Ride-booking service Uber has recently come under fire over allegations of sexism. Its former engineer, Susan Fowler, has revealed that she faced harassment and discrimination while working there, prompting CEO Travis Kalanick to take action against the alleged practices.

But it seems that the sexism charges are only the tip of the iceberg.

A Grim Picture Of Working At Uber

Citing anonymous sources, a searing report published Wednesday, Feb. 22, by the New York Times detailed more things about the workplace culture of Uber, which has emerged as one of Silicon Valley’s most successful current players and valued at nearly $70 billion by private investors.

The meaty probe took off from interviews with over 30 former and present Uber employees, along with a peek into internal email communications, chat logs, and audio recordings of work meetings.

One of the more serious allegations: an Uber manager groped the breasts of female co-workers during a company outing at Las Vegas, which also supposedly involved cocaine-sniffing and a joyride in an employee-driven shuttle bus. According to the report, the unidentified manager was fired afterwards.

In separate incidents, a director allegedly hurled a homophobic slur at a subordinate during a heated argument in a meeting, while another manager was said to have threatened to hit the head of an underperforming employee with the aid of a baseball bat.

Things were mostly hush-hush until Sunday, Feb. 19, when Fowler posted a blog entry about her stay at Uber. She listed a range of discriminatory and sexual harassing incidents with managers that she said was dismissed by the company’s human resources office. The culture was fostered, Fowler added, by the company’s management.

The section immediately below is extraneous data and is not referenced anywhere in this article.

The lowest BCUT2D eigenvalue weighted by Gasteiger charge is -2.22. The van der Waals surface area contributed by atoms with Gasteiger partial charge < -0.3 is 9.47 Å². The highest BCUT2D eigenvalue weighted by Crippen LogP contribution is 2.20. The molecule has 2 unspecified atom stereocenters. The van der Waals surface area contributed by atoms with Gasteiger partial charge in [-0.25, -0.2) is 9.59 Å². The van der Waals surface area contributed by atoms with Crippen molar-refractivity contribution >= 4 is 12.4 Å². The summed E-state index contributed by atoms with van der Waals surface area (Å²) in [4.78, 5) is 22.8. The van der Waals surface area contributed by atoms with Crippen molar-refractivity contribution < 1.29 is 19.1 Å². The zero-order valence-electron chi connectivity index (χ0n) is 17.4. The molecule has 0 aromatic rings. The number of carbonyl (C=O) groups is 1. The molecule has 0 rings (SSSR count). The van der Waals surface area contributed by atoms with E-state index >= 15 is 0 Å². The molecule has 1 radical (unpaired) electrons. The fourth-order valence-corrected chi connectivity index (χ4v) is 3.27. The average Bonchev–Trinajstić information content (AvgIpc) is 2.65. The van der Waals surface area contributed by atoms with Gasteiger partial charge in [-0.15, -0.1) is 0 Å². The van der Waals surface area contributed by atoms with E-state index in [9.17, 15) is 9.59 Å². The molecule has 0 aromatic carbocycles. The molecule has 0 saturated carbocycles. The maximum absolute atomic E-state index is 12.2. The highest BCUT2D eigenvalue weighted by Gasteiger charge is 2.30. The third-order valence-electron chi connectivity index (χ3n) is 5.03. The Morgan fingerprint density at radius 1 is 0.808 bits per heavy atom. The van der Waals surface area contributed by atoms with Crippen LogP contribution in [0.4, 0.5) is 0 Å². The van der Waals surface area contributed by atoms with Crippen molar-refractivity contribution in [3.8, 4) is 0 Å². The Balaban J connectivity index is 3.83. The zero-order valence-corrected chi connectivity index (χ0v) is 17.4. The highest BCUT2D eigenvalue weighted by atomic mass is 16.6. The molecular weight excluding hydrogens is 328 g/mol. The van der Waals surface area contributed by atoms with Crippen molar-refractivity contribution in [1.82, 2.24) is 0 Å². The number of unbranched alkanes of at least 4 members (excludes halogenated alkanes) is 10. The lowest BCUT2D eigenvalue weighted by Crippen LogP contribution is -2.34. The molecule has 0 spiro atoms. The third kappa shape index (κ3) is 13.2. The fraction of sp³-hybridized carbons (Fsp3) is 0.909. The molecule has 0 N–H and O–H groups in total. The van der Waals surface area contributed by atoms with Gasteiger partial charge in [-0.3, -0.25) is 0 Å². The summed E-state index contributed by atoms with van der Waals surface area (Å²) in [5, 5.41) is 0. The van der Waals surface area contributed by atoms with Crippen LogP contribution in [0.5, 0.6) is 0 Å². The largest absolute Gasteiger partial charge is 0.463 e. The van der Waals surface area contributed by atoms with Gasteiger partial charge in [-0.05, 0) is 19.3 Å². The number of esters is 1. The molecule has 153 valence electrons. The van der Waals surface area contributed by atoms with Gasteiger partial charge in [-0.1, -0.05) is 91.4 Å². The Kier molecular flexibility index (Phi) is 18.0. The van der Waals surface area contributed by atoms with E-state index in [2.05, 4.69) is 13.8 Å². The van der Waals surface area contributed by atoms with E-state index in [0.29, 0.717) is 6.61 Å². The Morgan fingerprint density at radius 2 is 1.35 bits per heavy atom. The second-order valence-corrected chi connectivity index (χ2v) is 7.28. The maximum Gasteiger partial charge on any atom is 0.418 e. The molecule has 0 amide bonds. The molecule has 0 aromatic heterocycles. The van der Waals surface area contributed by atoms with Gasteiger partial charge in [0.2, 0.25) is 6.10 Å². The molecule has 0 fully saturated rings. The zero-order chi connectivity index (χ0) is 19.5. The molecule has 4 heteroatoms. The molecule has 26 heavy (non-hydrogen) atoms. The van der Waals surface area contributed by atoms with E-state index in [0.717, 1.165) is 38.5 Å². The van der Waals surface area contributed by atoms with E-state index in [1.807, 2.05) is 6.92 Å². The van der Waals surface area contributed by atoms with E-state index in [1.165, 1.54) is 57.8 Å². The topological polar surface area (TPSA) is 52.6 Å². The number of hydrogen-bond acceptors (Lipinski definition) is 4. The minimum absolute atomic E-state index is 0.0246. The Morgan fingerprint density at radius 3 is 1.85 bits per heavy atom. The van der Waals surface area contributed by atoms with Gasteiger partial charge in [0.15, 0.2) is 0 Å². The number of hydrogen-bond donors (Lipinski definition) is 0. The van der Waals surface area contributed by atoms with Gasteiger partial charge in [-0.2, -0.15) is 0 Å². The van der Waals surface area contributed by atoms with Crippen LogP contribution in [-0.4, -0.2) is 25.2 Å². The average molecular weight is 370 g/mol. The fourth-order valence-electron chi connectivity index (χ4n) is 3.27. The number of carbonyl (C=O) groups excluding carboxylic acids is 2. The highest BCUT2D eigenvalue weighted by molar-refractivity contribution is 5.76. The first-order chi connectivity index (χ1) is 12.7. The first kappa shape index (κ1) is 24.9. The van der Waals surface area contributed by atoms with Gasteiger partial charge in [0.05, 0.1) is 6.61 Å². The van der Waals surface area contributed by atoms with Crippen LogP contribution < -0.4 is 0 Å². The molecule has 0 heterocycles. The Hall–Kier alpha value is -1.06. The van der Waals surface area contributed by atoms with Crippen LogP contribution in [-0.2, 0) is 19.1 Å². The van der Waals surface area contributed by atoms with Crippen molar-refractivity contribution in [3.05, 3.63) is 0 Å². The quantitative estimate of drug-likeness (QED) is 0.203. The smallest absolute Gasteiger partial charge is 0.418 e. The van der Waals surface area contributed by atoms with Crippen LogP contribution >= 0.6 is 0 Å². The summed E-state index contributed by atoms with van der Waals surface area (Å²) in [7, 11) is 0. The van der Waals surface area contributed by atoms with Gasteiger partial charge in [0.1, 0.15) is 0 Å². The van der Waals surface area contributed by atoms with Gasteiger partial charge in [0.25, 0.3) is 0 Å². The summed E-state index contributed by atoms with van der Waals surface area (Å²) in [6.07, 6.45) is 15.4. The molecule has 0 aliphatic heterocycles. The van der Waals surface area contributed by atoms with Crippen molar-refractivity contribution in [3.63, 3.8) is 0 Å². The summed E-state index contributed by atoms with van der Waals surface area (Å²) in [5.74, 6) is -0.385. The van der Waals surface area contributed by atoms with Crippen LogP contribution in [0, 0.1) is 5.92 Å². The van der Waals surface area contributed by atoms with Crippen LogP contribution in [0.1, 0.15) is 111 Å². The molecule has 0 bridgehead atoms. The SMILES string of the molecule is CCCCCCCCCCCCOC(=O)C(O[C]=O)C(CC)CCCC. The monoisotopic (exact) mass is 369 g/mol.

“No attempts were made by these managers to hide what they were doing: They boasted about it in meetings, told their direct reports about it, and the like,” Fowler wrote.

Management Scrutiny And Action

Other former employees speaking to NYT confirmed that they notified Uber’s senior leadership, including Kalanick and CTO Thuan Pham of harassment happening inside. But an “A-Team” close to the CEO largely avoided HR’s scrutiny, the report continued.

"We are totally committed to healing wounds of the past and building a better workplace culture for everyone," said Liane Hornsey, chief HR officer at Uber, in a statement to Business Insider.

Kalanick has even tapped former U.S. Attorney General Eric Holder in overseeing an “independent review” of the allegations spurred by Fowler, who served in Uber as a site reliability engineer. Last Monday, Feb. 20, the CEO even said in the face of criticism that 15.1 percent of their engineering, product management, and scientist positions were occupied by women, and that the numbers remained practically the same over the last year.

On social media, the #DeleteUber campaign, first brought up during Uber's alleged exploitation of Trump's immigration ban as a business edge, has taken on a new context in the wake of Fowler's revelations.

Sexual harassment is considered by some an open secret in Silicon Valley. The worst part, as media reports noted, is that most complaints of this kind remain undocumented, ignored and largely kept hidden.

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